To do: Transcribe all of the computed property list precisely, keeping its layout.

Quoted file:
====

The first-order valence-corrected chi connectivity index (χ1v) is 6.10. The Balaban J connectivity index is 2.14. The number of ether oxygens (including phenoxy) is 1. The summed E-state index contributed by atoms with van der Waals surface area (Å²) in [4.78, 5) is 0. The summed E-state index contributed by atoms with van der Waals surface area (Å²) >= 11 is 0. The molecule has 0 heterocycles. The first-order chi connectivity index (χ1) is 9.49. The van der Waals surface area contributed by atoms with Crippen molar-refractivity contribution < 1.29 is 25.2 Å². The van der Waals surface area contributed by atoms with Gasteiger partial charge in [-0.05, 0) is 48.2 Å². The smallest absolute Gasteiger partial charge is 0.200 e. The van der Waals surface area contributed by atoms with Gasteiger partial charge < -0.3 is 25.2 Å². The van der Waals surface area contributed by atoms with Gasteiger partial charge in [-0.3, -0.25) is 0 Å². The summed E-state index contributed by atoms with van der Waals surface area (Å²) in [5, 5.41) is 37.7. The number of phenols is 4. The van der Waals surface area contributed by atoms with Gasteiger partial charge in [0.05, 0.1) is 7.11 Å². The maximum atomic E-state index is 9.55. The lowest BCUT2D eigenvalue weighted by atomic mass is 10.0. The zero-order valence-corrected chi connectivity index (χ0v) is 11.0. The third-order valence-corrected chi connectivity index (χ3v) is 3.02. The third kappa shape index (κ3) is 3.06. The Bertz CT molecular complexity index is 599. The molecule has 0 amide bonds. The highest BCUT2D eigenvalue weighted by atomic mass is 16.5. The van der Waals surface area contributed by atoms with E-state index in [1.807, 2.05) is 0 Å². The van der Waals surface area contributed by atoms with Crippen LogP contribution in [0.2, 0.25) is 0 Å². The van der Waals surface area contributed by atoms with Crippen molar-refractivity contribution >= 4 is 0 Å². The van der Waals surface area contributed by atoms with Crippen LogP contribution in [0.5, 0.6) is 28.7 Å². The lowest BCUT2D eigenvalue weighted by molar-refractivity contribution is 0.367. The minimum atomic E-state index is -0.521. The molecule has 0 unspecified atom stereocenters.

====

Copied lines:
The first-order valence-corrected chi connectivity index (χ1v) is 6.10. The Balaban J connectivity index is 2.14. The number of ether oxygens (including phenoxy) is 1. The summed E-state index contributed by atoms with van der Waals surface area (Å²) in [4.78, 5) is 0. The summed E-state index contributed by atoms with van der Waals surface area (Å²) >= 11 is 0. The molecule has 0 heterocycles. The first-order chi connectivity index (χ1) is 9.49. The van der Waals surface area contributed by atoms with Crippen molar-refractivity contribution < 1.29 is 25.2 Å². The van der Waals surface area contributed by atoms with Gasteiger partial charge in [-0.05, 0) is 48.2 Å². The smallest absolute Gasteiger partial charge is 0.200 e. The van der Waals surface area contributed by atoms with Gasteiger partial charge < -0.3 is 25.2 Å². The van der Waals surface area contributed by atoms with Gasteiger partial charge in [-0.3, -0.25) is 0 Å². The summed E-state index contributed by atoms with van der Waals surface area (Å²) in [5, 5.41) is 37.7. The number of phenols is 4. The van der Waals surface area contributed by atoms with Gasteiger partial charge in [0.05, 0.1) is 7.11 Å². The maximum atomic E-state index is 9.55. The lowest BCUT2D eigenvalue weighted by atomic mass is 10.0. The zero-order valence-corrected chi connectivity index (χ0v) is 11.0. The third-order valence-corrected chi connectivity index (χ3v) is 3.02. The third kappa shape index (κ3) is 3.06. The Bertz CT molecular complexity index is 599. The molecule has 0 amide bonds. The highest BCUT2D eigenvalue weighted by atomic mass is 16.5. The van der Waals surface area contributed by atoms with E-state index in [1.807, 2.05) is 0 Å². The van der Waals surface area contributed by atoms with Crippen LogP contribution in [0.2, 0.25) is 0 Å². The van der Waals surface area contributed by atoms with Crippen molar-refractivity contribution >= 4 is 0 Å². The van der Waals surface area contributed by atoms with Crippen LogP contribution in [0.5, 0.6) is 28.7 Å². The lowest BCUT2D eigenvalue weighted by molar-refractivity contribution is 0.367. The minimum atomic E-state index is -0.521. The molecule has 0 unspecified atom stereocenters.